Some tax changes have officially come into effect in Canada, and they will have an impact on personal and business finances going forward.
While everyone knew this was coming, residents should note that the start of 2019 marked the implementation of a carbon tax and Canada Pension Plan (CPP) increase.
Both of these increases came into effect on Jan. 1.
CPP premiums will increase for all Canadian workers.
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The federal government says the CPP increases will ensure Canadians have more money when they retire. The Trudeau government also says middle class earners will see more money on their paycheques compared with 2015.
“Taken together, changes to the Employment Insurance (EI), enhancements to the CPP and the middle class tax cut, mean that a single person earning $48,000 will save almost $60 in paycheque deductions 2019 compared with 2015,” the government says.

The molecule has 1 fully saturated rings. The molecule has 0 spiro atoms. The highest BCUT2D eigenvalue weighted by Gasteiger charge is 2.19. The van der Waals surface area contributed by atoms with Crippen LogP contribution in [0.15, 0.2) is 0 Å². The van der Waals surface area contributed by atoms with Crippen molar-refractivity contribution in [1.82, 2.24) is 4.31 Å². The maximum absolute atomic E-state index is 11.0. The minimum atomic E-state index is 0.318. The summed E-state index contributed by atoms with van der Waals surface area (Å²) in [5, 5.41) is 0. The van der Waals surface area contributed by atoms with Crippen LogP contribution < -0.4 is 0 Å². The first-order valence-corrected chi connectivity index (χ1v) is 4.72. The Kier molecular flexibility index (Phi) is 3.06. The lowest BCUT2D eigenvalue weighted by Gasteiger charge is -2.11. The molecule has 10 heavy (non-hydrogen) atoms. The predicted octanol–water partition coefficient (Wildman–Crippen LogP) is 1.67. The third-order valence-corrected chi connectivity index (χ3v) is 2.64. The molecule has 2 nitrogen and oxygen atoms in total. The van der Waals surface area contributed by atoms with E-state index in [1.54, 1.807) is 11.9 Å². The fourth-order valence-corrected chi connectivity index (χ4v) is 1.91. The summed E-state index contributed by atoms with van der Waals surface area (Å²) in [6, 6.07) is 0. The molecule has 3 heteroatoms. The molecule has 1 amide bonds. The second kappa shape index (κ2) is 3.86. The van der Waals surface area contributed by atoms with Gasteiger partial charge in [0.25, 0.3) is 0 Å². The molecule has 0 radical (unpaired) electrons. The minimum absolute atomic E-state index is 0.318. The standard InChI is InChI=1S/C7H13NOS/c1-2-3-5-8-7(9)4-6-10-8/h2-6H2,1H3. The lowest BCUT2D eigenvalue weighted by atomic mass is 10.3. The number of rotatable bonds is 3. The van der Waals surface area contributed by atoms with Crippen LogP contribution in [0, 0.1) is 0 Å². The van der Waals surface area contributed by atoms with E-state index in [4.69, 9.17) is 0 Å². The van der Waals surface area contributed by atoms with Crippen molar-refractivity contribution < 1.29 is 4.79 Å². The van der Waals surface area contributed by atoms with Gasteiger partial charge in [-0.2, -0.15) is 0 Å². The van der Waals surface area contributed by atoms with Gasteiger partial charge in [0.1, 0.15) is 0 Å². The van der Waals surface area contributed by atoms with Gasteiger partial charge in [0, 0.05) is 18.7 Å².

“For a single person earning $75,000, this would represent a saving of almost $210.”
The CPP enhancements have drawn some criticism. The Ontario government has said that this will reduce an employee’s take-home pay by up to $1,050 per year when fully phased in 2025.
The much-discussed carbon tax is also in effect.
The federal government’s output-based pricing system came into force yesterday (Jan. 1) as well. Beginning April 1, 2019, the federal government will be implementing a fuel charge to fossil fuels in the province of Ontario. This new tax means that residents could see increased fuel and heating costs.
Some tax breaks are also on the horizon.
On Jan 1, the federal government announced that it cut the small business tax rate to 9.0 per cent – the lowest in the G7.
What do you think of these tax increases?